How about Jerry? Would he claim fatherhood as his defining characteristic? A dollop of bile rose in her throat; she breathed in deeply of the night and swallowed it down with champagne.

 

Graduation in the early seventies had cost Jerry his student deferment and they’d lived under the lottery cloud until it blew by, leaving them miraculously dry. Plans for midnight escapes to Canada abandoned, at twenty-two years old, she’d walked to him on her father’s arm, barefoot, in her grandmother's dress, a garland of flowers in her hair. They’d stood holding hands in San Jose sunlight under the plum tree she’d climbed as a kid, reciting vows they'd written to each other. Hers: that she would be there always and, when they quarreled, reach out first to make up, that she would listen until she understood, that she would love him until death. His: that she had taught him what love meant and he would never forget how lucky he was and would spend the rest of his life loving her.

After the ceremony the guests divided into two camps: their friends who smoked pot, laughed uproariously and ate most of the food, and their parents' friends who shook their heads in disapproval and did their best to ignore the behavior of their children while drinking most of the liquor. The pictures came out unfocused because the photographer, an Art Center student, had used the wrong lens.

The puppy, still odoriferous of skunk which the tomato juice had muted but not erased, disturbed her reverie with a nudge that spilled champagne over her hand and the table. She put the cup down and stood, a little unsteadily.

“Come on boy.”

She picked up the baby shampoo and walked over to the fence where the hose was coiled. He joyfully followed and seemed undaunted by the rinse and wash, scoring sloppy kisses whenever her face came within range.

"Things are going to change Gunner," she told him, stepping back to let him shake. His tail waved like a toddler’s flag on the 4th of July and she rubbed him off with a towel before letting him scamper off and roll in the grass. The first order of new business would be housebreaking; Jared liked dogs, but not at the expense of his oriental carpets.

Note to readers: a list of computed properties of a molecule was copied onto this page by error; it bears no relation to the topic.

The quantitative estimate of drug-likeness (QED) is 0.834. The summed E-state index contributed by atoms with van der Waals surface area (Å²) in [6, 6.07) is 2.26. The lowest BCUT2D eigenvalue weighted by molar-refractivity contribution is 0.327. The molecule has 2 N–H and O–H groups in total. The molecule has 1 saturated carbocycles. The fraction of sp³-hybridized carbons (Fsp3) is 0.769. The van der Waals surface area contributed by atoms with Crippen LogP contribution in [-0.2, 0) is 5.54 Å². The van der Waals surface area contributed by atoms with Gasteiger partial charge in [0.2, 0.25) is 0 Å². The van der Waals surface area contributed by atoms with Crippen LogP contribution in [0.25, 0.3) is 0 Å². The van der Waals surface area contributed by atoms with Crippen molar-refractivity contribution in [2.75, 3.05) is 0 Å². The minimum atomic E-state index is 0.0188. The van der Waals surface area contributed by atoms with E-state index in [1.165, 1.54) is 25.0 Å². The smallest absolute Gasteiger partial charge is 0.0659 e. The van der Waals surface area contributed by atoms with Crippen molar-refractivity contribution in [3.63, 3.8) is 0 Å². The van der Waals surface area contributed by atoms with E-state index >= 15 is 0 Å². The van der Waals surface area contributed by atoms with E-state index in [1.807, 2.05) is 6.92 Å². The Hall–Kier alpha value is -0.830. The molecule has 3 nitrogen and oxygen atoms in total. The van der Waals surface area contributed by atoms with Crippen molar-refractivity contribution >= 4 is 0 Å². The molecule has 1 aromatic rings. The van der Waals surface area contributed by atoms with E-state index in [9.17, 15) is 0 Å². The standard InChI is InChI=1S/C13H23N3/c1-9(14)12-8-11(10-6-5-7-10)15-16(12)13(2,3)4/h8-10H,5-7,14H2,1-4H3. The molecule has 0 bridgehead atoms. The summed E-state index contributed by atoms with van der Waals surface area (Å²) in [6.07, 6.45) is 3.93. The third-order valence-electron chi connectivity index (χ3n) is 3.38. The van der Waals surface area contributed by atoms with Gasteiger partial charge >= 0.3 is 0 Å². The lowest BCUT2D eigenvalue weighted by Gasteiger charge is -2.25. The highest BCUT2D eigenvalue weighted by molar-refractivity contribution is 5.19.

She stripped off her clothes and pulled fresh ones from the suitcase before diving deep into the tepid pool and surfacing in the dark water under the night sky. Hovering shadows from the surrounding trees completed the feeling of a wild lake. She climbed the steps dripping and exhilarated. A few minutes later, toweled off and freshly dressed, she picked up her champagne and settled back into the warm night and her memories.

They’d used their graduation and wedding money to move into a tiny one-bedroom apartment in West Hollywood. It had a little garden outside their bedroom window lush with ferns and banana trees, evocative of a tropical jungle when they lay in bed on hot, sexy afternoons. They set up a café table there so they could eat al fresco.

She remembered sitting at that table watching Jerry tear open the letter from the USC film department. His eyes had moved rapidly through the text before he’d offered it to her, attempting to look heartbroken while his dimple gave away his excitement over the acceptance into the master's program for Film/TV.

She’d put off her PhD and instead took work that paid enough for food and rent, teaching English to Japanese Businessmen at Berlitz and to Latino immigrants in night school. Once he started USC Jerry worked as a Teaching Assistant, which covered his classes and materials, plus a few extras. On weekends they’d jump into the old VW bug with a tent and a hibachi and take off for Baja to camp on the beach

When Jerry finished the program at USC she was pregnant. Instead of taking a position with a small independent film company he’d cut his hair and opted for security and the higher salary of Production Assistant for a magazine show at NBC. A seminal choice it turned out. A strong competitive drive emerged in him, coinciding with Mariah's birth. He ascended steadily through the ranks: assistant director, line producer, supervising producer, executive producer. He was never out of work for more than a month, a rarity in the tough, cutthroat business of TV. He’d succeeded brilliantly as far as salary and security were concerned. Although he sometimes felt he’d compromised his values because he hadn’t created the socially conscious films he'd imagined.

She continued to work part-time as a substitute ESL teacher for LA City until Jared was born; by that time Jerry was making enough for her to stay home. She’d never considered a career after that, believing, erroneously perhaps, that the point of Women’s Liberation had been claiming the right to become whatever you chose, even a full-time wife and mother.

Their sex-role divided partnership had been an unspoken arrangement that Jerry occasionally complained about, along with his compromised values.

Not that he wanted to deal with colic, diaper rash, constipation, vomit, play-dates, reading problems, organizing Brownies and cub-scouts , driving, marketing, cooking, cleaning, homework, room parenting, supervising field trips, organizing silent auctions, making Halloween costumes, overseeing social relationships. He would simply have been happy to hire a live-in housekeeper or a nanny so she could pursue a career like most of the women they knew. He believed it didn’t matter who did the grunt work, good parenting could be accomplished in quality-time, like soccer coaching, or Sunday afternoon bike rides.